Secure Your Data with Hybrid Encryption and Decryption method used by banking sector

Secure Your Data with Hybrid Encryption and Decryption method used by banking sector

Hello Friends,

Today , Data play major roles in each nad every business sectors. But in general if we are talking about more security then, we thought about banking security about your data.

I am going to reveal the banking hybrid security system. so keep patent and try to understand each and every thing about security because hybrid contains AES as well as RSA algorithm. To understand Hybrid you must know both the algorithm well. If you have limited knowledge of AES and RSA then you must have to visit phpclassroom.

Encryption is the process of encoding information. This process converts the original representation of the information, known as plaintext, into an alternative form known as ciphertext.

Decryption is the process by which encrypted data converted into original form with help of secret key or password It decodes the encrypted information so that an authorized user can only decrypt the data because decryption requires a secret key or password.

hybrid encryption and decryption

Types of Cryptography Techniques:

1.Symmetric Key Cryptography

Through this cryptography both the sender and the receiver utilize a common key for message encryption and decryption.

Symmetric keys are fast but sharing of they public key is difficult.

Examples: AES (Advanced Encryption Standard), DES, Triple DES, RC2, RC4, RC5, and so on..

2.Asymmetric Key Cryptography

A pair of keys is used to encrypt and decrypt data. Encryption is done with a public key(*.pem), and decryption is done with a private key(*.pem). The terms “public key” and “private key” are not interchangeable.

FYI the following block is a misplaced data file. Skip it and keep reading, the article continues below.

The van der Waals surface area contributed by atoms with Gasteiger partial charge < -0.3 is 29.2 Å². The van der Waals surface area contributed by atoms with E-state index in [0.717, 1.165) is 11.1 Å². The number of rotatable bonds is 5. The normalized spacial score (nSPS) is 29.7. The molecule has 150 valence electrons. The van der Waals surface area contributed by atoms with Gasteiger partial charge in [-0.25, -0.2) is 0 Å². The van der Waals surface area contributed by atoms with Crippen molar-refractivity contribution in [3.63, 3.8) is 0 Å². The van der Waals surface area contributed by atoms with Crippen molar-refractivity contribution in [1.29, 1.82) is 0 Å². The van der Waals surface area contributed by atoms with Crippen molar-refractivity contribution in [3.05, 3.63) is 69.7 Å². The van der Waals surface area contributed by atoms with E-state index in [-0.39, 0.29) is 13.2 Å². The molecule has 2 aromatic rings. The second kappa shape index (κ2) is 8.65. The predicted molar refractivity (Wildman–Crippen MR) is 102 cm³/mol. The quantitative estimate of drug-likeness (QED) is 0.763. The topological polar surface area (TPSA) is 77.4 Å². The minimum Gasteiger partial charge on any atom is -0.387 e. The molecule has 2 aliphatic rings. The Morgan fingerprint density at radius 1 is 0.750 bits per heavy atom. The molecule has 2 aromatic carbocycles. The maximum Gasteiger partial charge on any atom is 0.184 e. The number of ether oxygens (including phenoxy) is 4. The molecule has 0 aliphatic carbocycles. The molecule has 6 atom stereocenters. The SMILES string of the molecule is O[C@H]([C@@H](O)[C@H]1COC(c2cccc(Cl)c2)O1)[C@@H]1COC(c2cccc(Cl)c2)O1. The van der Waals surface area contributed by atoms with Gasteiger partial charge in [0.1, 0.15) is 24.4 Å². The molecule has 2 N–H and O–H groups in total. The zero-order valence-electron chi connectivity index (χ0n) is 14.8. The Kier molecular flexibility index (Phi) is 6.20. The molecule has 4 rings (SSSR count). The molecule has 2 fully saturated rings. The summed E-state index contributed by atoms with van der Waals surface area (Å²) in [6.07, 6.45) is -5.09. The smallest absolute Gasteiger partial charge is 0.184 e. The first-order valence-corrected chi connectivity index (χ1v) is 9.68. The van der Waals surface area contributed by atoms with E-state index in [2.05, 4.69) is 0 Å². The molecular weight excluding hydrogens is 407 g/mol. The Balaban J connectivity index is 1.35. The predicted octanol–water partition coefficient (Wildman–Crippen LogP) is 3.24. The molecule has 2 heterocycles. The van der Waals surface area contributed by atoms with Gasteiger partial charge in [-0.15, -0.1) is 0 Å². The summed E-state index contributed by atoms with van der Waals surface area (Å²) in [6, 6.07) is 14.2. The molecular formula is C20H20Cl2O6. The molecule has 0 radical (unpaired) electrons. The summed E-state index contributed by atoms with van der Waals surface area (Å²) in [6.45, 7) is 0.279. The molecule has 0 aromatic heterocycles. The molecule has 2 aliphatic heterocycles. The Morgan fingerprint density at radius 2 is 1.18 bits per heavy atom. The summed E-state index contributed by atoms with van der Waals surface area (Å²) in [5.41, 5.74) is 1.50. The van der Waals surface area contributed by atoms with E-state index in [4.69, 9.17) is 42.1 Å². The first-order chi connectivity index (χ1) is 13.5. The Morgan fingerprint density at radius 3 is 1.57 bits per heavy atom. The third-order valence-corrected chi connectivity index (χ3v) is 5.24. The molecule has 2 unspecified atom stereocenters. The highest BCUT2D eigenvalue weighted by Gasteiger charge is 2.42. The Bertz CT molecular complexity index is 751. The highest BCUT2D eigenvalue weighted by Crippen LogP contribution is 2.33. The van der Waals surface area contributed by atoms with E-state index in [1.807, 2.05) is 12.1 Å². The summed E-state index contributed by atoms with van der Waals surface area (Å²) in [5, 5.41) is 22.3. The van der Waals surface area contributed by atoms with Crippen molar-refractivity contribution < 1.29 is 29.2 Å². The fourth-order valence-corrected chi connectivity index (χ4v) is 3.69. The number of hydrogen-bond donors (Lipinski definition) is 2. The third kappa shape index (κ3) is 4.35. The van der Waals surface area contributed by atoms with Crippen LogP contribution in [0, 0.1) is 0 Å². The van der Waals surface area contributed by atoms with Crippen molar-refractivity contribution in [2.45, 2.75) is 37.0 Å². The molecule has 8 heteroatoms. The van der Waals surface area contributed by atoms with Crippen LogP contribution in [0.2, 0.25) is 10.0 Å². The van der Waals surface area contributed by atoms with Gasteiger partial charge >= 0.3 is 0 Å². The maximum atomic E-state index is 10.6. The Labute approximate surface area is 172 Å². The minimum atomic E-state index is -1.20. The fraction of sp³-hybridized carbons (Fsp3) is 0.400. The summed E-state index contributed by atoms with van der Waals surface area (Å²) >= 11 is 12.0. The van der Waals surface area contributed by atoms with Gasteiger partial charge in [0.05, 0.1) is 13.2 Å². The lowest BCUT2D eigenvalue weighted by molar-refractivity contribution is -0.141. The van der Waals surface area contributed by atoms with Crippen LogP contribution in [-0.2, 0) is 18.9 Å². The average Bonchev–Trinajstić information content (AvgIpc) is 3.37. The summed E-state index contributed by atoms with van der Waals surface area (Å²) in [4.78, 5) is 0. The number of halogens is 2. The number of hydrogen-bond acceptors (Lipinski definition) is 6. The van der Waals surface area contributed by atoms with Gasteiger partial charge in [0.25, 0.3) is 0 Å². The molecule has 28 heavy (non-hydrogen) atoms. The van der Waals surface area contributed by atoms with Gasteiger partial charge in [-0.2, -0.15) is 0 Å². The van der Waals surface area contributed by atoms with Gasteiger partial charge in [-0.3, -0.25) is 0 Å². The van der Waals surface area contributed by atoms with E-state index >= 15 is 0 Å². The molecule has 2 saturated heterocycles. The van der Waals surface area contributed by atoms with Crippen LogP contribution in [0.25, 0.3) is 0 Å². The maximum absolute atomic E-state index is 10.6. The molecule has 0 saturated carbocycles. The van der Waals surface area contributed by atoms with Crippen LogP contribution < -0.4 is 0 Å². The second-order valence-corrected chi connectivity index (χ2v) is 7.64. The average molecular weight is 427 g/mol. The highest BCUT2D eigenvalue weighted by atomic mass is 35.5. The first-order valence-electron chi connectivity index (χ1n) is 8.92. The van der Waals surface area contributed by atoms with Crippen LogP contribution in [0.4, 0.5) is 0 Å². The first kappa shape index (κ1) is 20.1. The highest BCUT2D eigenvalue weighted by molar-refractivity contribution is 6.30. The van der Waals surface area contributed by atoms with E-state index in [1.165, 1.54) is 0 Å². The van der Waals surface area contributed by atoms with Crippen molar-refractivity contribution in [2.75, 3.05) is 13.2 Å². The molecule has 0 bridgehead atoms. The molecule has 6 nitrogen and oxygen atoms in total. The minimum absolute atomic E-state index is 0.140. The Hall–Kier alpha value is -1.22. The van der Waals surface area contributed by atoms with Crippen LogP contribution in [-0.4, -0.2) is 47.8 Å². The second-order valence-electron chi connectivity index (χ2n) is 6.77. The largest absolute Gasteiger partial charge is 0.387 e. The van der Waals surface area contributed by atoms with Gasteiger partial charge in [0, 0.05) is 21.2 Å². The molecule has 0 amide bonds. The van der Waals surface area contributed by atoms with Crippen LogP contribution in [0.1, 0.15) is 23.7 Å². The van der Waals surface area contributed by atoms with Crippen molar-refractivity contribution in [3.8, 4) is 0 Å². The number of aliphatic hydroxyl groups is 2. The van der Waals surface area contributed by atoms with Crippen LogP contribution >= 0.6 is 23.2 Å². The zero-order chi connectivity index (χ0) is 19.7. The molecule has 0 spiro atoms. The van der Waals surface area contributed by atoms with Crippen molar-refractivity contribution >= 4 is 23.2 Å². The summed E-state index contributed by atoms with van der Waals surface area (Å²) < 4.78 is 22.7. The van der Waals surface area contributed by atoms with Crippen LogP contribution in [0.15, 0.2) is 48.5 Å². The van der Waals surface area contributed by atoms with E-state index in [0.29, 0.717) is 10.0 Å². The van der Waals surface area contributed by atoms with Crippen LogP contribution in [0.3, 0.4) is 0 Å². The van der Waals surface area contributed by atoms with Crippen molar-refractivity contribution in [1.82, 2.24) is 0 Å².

Asymmetric keys can ensure secure key distribution, but it uses a lot of resources. It is also quite slow and involves heavy mathematical operations.

Examples: RSA, DSA, PKCs, Elliptic Curve techniques, and so on

3.Hash Function

hash function by

A cryptographic hash function is an algorithm that takes an arbitrary amount of data input—a credential—and produces a fixed-size output of enciphered text called a hash value, or just “hash.”. The hash function is also considered as a mathematical equation that takes seed (numeric input) and produces an output that is commonly referred to as a hash or message digest. This system operates in a one-way manner and does not require any key. It is also considered to be the foundation of modern cryptography.

Examples: Digest 5 (MD5), SHA (Secure Hash Algorithm), SHA128 and SHA256, and so on.

A hybrid cryptography is one which combines the convenience of a public-key cryptography with the efficiency of a symmetric-key cryptography. Public-key cryptography are convenient in that they do not require the sender and receiver to share a common secret in order to communicate securely. The approach takes advantage of public-key cryptography for sharing keys and the speed of the symmetric encryption for encrypting messages.

Algorithm :

Steps for Encryption

  1. Generate 16 digit random number. Say Randnum.
  2. Encrypt Randnum using RSA/ECB/PKCS1Padding and encode using Base64. as


  1. Perform AES/CBC/PKCS5Padding encryption on request payload using Randnum as key.
  2. iv- initialisation vector. as encryptedData.
  3. Now client may choose to send IV in request from one of below two options.
  4. Send IV as a part of encryptedData itself.

bytes[] iv = IV;

bytes[] cipherText = symmetrically encrypted Bytes (step3)

bytes[] concatB = iv + cipherText;

encryptedData = B64Encode(concatB);

7. Perform AES/CBC/PKCS5Padding encryption on DATA using Randnum as key and Base64encoded Randnum as IV as ENCR_DATA. 

Steps for Decryption

  1. Get the IV- Base64 decode the encryptedData and get first 16 bytes and rest is encrypted response.
  2. bytes[] IV= getFirst16Bytes(Base64Decode(encryptedData) )
  3. Decrypt encryptedKey using algorithm (RSA/ECB/PKCS1Padding) and Client’s private key.
  4. Decrypt the response using algorithm (AES/CBC/PKCS5Padding).
  5. Ignore first 16 bytes of response, as it contains IV.